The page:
Energy Transfer Partners LP (ETP), sponsor of the 1,172-mile Dakota Access Pipeline to transport Bakken Shale crude oil, was accused by an Iowa regulator of not fulfilling some conditions imposed by the state in approving a route.
On Tuesday, Iowa Utilities Board (IUB) member Geri Huser, who chairs the panel, filed a dissent in the 2-1 vote authorizing the project to begin construction (see Shale Daily, June 7). The pipeline already has been approved by the three other states it will cross -- Illinois, North Dakota and South Dakota.
IUB earlier this year authorized the project (see Shale Daily, March 11). The pipeline is being challenged in court, but even if it weren’t, ETP has failed to meet various conditions of the initial approval, Huser said.
Huser, an attorney, contended in her dissent that ETP made promises to the regulatory board before the March approval. A Dakota Access representative had told the IUB that a pre-construction notice (PC) would be filed with the Army Corps of Engineers to verify various pipeline crossings. However, ETP has not filed any proof of the PC with the IUB, Huser said in her seven-page dissent attached to the 2-1 decision.
"Dakota Access now asks the IUB to excuse it from the commitment that it made to provide all 'permits, approvals or other similar documents' from the Corps and Iowa Department of Natural Resources," Huser said. In giving the OK for construction this week, the IUB is modifying the original order. The IUB no longer has jurisdiction because the action is being appealed to a state district court.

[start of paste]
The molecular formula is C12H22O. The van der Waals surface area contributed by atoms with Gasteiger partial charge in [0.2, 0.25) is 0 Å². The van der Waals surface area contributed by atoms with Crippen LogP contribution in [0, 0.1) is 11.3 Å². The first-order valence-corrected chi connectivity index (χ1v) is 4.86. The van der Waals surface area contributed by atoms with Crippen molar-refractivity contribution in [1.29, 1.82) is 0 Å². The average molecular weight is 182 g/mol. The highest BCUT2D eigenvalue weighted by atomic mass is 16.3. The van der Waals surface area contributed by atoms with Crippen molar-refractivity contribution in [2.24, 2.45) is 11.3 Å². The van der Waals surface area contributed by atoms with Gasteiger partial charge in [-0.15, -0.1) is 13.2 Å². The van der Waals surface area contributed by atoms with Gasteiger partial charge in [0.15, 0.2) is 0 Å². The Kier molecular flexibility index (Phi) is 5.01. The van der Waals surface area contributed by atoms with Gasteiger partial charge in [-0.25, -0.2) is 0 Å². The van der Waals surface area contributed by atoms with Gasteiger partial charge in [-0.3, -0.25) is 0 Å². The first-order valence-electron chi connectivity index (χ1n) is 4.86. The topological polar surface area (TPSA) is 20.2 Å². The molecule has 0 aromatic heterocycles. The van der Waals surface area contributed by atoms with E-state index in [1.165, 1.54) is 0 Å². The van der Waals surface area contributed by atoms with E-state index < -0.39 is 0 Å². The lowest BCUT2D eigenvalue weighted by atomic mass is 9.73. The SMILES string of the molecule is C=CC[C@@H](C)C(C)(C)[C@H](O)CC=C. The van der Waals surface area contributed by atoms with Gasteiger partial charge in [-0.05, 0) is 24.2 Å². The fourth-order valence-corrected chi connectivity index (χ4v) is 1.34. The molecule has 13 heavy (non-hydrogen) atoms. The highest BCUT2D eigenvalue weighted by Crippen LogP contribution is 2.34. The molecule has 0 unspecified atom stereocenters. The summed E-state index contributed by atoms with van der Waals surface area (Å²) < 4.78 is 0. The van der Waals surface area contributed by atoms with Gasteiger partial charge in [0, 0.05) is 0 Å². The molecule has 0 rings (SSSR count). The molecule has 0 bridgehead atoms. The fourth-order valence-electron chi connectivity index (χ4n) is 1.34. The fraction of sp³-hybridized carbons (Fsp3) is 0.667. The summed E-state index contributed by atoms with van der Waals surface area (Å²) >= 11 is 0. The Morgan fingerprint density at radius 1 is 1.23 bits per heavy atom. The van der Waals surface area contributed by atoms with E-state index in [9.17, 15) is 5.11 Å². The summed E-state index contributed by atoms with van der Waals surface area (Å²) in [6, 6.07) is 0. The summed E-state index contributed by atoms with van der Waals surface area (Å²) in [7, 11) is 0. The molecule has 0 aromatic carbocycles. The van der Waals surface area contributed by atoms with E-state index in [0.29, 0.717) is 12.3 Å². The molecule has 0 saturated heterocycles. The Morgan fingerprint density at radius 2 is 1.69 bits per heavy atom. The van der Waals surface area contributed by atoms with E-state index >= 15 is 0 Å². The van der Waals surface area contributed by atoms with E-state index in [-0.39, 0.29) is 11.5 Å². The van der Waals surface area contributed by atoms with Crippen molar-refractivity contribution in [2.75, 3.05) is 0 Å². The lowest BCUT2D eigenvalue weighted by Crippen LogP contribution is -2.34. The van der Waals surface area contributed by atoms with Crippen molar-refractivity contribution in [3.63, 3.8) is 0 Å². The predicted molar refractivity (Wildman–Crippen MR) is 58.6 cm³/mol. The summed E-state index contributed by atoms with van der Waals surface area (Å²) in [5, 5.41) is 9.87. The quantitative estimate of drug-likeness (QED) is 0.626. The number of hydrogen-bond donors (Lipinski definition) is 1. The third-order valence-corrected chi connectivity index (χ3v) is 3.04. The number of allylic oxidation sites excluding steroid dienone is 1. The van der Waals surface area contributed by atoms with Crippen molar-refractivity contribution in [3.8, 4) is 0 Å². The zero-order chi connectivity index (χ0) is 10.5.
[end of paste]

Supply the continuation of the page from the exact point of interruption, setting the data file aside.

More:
"I would deny [ETP’s] request because the request directly affects the terms and conditions of the permit that the district court is reviewing on appeal," Huser’s dissent stated. She said the other two IUB members acknowledged that judicial review of the decision generally deprives the regulatory agency of jurisdiction, with a few exceptions, and they consider the Dakota Access case to fall under one of those exceptions.
The IUB order approved Dakota Access beginning construction in areas where it has "all required permits, authorization, approvals, and easements, along with providing all required notices and complying with all other legal requirements." It also said the activities "will be conducted at the company's own risk." The order also said that the IUB’s existing rules would apply in cases where Dakota Access is required to relocate the pipeline for any reason.
In response, an ETP spokeswoman told NGI’s Shale Daily that the operator had "requested and was approved to begin construction in areas for which we had the necessary permits and approvals as well as easement agreements," which were in line with commitments made at the time of the March IUB order.